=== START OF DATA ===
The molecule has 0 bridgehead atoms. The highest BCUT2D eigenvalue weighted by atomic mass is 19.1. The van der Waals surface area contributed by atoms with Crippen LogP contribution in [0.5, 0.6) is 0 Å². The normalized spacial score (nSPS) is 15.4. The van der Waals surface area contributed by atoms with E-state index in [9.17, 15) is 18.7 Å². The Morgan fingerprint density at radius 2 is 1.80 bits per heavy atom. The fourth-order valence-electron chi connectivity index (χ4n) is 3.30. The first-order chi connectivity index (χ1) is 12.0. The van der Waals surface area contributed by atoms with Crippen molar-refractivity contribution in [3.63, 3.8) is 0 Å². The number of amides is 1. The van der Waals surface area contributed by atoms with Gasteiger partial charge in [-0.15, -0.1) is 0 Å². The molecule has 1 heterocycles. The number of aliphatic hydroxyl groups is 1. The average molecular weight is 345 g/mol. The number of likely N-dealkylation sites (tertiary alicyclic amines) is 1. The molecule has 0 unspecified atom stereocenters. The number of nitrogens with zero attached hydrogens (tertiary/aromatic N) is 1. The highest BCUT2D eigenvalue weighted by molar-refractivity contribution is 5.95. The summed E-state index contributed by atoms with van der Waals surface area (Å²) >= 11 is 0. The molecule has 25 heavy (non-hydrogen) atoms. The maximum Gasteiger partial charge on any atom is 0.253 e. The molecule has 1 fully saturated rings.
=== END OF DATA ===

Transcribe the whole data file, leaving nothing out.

The molecule has 0 bridgehead atoms. The highest BCUT2D eigenvalue weighted by atomic mass is 19.1. The van der Waals surface area contributed by atoms with Crippen LogP contribution in [0.5, 0.6) is 0 Å². The normalized spacial score (nSPS) is 15.4. The van der Waals surface area contributed by atoms with E-state index in [9.17, 15) is 18.7 Å². The Morgan fingerprint density at radius 2 is 1.80 bits per heavy atom. The fourth-order valence-electron chi connectivity index (χ4n) is 3.30. The first-order chi connectivity index (χ1) is 12.0. The van der Waals surface area contributed by atoms with Crippen molar-refractivity contribution in [3.63, 3.8) is 0 Å². The number of amides is 1. The van der Waals surface area contributed by atoms with Gasteiger partial charge in [-0.15, -0.1) is 0 Å². The molecule has 1 heterocycles. The number of aliphatic hydroxyl groups is 1. The average molecular weight is 345 g/mol. The number of likely N-dealkylation sites (tertiary alicyclic amines) is 1. The molecule has 0 unspecified atom stereocenters. The number of nitrogens with zero attached hydrogens (tertiary/aromatic N) is 1. The highest BCUT2D eigenvalue weighted by molar-refractivity contribution is 5.95. The summed E-state index contributed by atoms with van der Waals surface area (Å²) >= 11 is 0. The molecule has 25 heavy (non-hydrogen) atoms. The maximum Gasteiger partial charge on any atom is 0.253 e. The molecule has 1 fully saturated rings.